Portions of Portland’s transportation-for-hire market – that is, the market for taxis, limos and ridesharing services like Uber and Lyft – have improved faster this year than in any other major city in the country. In the R Street Institute’s annual Ridescore report evaluating the friendliness of for-hire transportation rules in 50 of America’s largest cities, Portland improved from an “F” grade last year to a “B” in the most recent report.

But a few serious problems remain.

The bump in Portland’s score largely was on the strength of the decision made earlier this month by the City Council to pass permanent rules allowing transportation network companies to operate. That contentious 3 to 2 vote has, in some ways, placed TNCs and taxis on an equal regulatory footing. For that, the council should receive plaudits. But two recent developments endanger the gains the city made in 2015.

The first concern stems from the Oregon Supreme Court, which recently found that taxi drivers are employees, not contractors, under state law. The decision will increase both the tax burden and the benefits liability associated with taxi operation in Oregon: effectively raising the cost for all consumers. Understandably, taxi interests immediately called for TNCs to be subject to similar rules.

The second troubling development actually stems from 175 miles north of the Rose City, in Seattle. There, the city council voted unanimously to provide both TNC and taxi drivers with the ability to bargain collectively. The impact of that ordinance, which almost certainly will face judicial challenge, remains difficult to appraise. Even if it stands, it’s unclear whether it will be a mere administrative headache or the start of a national trend toward unionization of similarly situated contractors. Should Portland follow Seattle’s lead on collective bargaining, it would erect barriers to entry that could threaten the popularity of TNC operations, both for customers and for drivers.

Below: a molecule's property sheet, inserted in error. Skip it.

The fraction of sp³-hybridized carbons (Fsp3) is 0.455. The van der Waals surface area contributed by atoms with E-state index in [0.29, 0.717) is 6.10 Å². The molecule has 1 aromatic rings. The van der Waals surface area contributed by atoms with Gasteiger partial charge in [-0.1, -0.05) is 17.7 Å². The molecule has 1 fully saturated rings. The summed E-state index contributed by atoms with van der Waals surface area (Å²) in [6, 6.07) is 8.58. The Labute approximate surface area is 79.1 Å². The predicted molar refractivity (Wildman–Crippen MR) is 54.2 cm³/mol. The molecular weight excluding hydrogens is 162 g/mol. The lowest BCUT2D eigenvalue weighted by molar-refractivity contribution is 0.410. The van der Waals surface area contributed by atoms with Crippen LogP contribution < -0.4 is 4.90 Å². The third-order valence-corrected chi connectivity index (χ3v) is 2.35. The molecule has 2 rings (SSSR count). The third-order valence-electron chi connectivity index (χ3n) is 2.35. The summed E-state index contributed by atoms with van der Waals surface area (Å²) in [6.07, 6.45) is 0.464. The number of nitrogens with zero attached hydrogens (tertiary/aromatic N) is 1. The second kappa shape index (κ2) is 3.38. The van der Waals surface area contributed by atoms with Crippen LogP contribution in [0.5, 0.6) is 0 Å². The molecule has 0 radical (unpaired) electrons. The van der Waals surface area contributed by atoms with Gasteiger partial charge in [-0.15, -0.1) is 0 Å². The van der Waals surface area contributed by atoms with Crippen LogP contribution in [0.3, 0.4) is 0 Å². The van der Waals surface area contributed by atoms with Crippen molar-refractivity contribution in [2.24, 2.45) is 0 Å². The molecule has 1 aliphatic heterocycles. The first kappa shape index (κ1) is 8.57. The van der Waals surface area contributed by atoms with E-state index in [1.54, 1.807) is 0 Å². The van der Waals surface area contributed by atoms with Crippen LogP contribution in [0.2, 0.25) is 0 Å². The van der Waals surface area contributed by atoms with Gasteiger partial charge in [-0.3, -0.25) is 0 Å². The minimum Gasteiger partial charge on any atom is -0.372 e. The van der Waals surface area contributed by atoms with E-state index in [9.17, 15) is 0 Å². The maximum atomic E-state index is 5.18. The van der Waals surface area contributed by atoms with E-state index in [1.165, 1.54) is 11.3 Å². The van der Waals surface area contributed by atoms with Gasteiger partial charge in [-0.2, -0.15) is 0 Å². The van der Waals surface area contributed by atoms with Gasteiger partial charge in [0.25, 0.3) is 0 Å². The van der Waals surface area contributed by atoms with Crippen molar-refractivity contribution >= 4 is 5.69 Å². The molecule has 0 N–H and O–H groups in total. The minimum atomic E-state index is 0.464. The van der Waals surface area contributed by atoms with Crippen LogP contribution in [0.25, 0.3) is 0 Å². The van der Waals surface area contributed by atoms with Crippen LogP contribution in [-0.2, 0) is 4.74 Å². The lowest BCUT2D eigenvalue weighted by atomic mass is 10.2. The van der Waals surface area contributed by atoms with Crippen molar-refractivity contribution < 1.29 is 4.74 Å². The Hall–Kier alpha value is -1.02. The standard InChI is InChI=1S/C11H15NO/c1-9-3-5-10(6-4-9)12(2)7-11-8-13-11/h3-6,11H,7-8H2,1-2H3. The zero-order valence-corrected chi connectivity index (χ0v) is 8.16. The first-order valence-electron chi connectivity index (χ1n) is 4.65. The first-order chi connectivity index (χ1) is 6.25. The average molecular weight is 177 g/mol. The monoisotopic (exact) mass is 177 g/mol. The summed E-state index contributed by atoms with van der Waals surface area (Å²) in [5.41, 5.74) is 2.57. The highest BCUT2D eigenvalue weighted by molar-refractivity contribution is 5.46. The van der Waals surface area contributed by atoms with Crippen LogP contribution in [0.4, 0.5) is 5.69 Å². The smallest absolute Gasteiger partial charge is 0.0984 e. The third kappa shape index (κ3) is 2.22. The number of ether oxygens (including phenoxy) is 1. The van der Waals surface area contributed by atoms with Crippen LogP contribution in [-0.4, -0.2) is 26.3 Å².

But while the specter of these threats loom large, Portland’s most significant ongoing shortcoming can be found in its regulation of limo services. The city imposes both a long minimum wait time and a minimum fare that’s 35 percent higher than for taxis. Those problems are compounded by higher-than-average insurance requirements for limos. The result is that Portland scores a dismal “F” grade in limo regulation.

The Portland City Council clearly has a sense of the benefits of market liberalization, or it wouldn’t have acted to improve the TNC and taxi markets earlier this year. While limos represent a far smaller portion of the for-hire market, they shouldn’t be excluded from the transportation renaissance.

Portland is a national success story. It corrected course and embraced a new industry in the face of pressure from both incumbent industries and well-meaning paternalists. In particular, its willingness to address taxi regulation at the same time as TNC regulation is something that should be replicated in other cities still grappling with how to provide a level playing field in this fast-changing environment.

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